The First City of Panama


Subsequent to Balboa´s discovery of the “South Sea” (the Pacific Ocean) on September 29, 1513, Pedro Arias de Avila, also known as Pedrarias, was appointed governor of Castilla del Oro in August 1514. Pedrarias and Balboa did not get along well and, finally, Balboa and four others were accused of treason and beheaded by Pedrarias at Acla, Panama, in the later part of 1517.

Pedrarias continued to rule from Santa Maria de la Antigua on the Northern coast (Atlantic) of Panama in the region of Darien, but seeing the advantage of a settlement on the shores of the new ocean as an outfitting station for future explorations, he crossed the isthmus and, on August 15, 1519, the same day on which the Panama Canal would officially open 395 years later, he founded the first European city on the Pacific shore. The name “Panama” is supposed to have come from a Native word meaning “a place abounding in fish” and legend relates that the new town was built on the site of a Native fishing village. This new settlement is what we now know as “Old Panama”.

In the same year, Nombre de Dios became the main Atlantic port.

On September 15, 1521, the town of Panama was made a city by royal decree, and the first Diocese (bishop’s office) in the Americas was moved there from Antigua. For nearly two hundred years following the founding of Panama, the roads across the isthmus, Las Cruces Trail and El Camino Real, were the riches trade routes in the world. Not only did these two roads carry the plunder from Peru, beginning in 1532, but also the trade originating in the Philippines and the Indies. By the end of the 16th Century, the population of the city had increased to about 10,000.

By the time of its destruction by the pirate Henry Morgan, Panama had a population of about 30,000. It was a beautiful place with 7,000 houses, most of them of carved native cedar and others of stone, erected in Moorish style ( a reflection of the Moors influence on Spain during their 400 years of occupation). Of its stones monasteries and convents, the most pretentious was the Cathedral of Nuestra Senora de la Asuncion, a truly glorious building whose ruins still stand.

Besides the royal treasure storehouses, which were built of stone, there were some two hundred merchant warehouses guarded constantly by slaves. In addition, there were ample stables to house the large number of mules used for the transport of the treasures across the isthmus. The port of old Panama was really not the best for shipping because the 21-foot tide changes the waterfront to a mile of sticky black mud at low tide. The Bay itself was spacious enough for the largest ships to ride at ease at some distance from the shore. At one place in the bay, an arm of the sea creeps inland, North of the city, to a little creek over which an arched bridge, King’s Bridge, still stands. This bridge was the starting point of El Camino Real to Portobelo. The Cruces Trail started on the west side of the city at Matadero Bridge, also called “Morgan Bridge” because it was the bridge Morgan crossed to enter the city.

In the end, it was an attack by Henry Morgan, with 1400 men, that sealed the fate of Old Panama on January 28, 1671.

Morgan had an astute plan. He would sail to the Spanish Island of Santa Catalina, in the Archipelago of San Andres and Providencia, off the coast of Costa Rica and Nicaragua, to prevent the possibility of a warning of his proposed attack on Panama. Having captured the island, he kept most of his fleet in plain sight, while he sent James Bradley with 400 men to attack Fort San Lorenzo on the mouth of the Chagres. The fort was heavily fortified and Bradley’s men suffered many casualties, including Bradley who had his legs shattered by a cannon ball and died a week later, but they did capture the Fort. Of the 320 men at the fort, only 30 survived to surrender to the pirates.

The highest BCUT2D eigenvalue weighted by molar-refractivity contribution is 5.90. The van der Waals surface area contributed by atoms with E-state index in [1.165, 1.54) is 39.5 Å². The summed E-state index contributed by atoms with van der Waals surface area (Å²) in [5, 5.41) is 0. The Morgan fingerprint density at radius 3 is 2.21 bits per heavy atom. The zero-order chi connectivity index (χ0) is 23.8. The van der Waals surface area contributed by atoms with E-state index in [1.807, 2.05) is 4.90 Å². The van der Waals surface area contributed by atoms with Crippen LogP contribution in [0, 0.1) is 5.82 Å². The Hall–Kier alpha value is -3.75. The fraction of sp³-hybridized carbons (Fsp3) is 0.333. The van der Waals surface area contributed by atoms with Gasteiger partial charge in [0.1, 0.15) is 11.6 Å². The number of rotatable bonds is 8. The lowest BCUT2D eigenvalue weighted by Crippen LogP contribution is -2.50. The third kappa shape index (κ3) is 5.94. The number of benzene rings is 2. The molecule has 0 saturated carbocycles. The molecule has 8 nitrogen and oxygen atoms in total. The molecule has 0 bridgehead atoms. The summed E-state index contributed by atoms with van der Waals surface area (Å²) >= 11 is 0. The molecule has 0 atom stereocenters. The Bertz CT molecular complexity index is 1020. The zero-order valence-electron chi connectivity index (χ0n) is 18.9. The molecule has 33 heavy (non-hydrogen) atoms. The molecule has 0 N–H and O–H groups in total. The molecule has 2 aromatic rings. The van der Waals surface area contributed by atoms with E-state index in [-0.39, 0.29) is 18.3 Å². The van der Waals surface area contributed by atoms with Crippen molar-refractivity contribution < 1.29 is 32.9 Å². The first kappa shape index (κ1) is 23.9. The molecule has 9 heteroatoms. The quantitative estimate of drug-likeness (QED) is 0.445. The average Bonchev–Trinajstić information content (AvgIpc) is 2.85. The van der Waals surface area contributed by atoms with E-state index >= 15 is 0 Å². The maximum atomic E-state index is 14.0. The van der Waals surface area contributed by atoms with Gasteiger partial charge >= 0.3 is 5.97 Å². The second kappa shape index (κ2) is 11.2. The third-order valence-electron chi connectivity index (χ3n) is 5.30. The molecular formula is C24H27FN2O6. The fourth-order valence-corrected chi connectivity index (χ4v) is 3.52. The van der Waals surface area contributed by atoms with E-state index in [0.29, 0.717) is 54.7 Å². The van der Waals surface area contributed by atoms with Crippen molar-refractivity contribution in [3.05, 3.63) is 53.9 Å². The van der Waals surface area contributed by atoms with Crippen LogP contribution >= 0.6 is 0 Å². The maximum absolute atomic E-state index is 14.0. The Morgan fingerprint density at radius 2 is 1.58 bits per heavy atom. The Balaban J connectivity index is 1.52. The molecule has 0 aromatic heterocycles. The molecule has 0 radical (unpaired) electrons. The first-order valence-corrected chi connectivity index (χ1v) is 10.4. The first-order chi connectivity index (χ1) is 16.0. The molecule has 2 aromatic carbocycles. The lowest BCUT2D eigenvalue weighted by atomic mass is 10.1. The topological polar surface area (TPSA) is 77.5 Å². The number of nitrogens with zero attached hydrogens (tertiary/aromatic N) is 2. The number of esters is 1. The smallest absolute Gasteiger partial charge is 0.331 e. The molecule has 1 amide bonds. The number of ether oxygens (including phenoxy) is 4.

Shortly after the fall of San Lorenzo, Morgan arrived with the bulk of his force. In spite of Morgan’s plan of deception, the Spaniards became aware of his whereabouts and were preparing for the defense of Panama. Nevertheless, Morgan continued with his plan to go up the Chagres River to Cruces and then proceed by foot to the city of Panama. Leaving 150 men guarding the ships and 500 at San Lorenzo, he started his dangerous trip up the river on January 12, 1671. The men were crowded in too few Cayucos, took no provisions and the heat and mosquitoes were a nightmare. When they arrived at Panama, the strong Spanish garrison proved to be under very poor leadership and a series of errors and confusion gave the advantage to the pirates who overwhelmed the garrison.

Morgan is credited with burning the city, but that is probably not true as his men were not through sacking the city when the fire started and drove everyone away. Having been denied the expected riches because of the fire, the pirates stayed around sacking what they could from the area, including a $30,000 ransom for a woman, for a month before returning to Fort San Lorenzo. Morgan had trouble controlling his disgruntled men and had to put several insurgents in irons. Finally, as discipline dissolved and Morgan heard of plans to kill him, he collected a band of trusted followers and, after getting the others drunk on the masquerade of a celebration party prior to dividing the treasure, he took off for Jamaica with most of the loot. But not without disabling the other ships so they could not pursue him.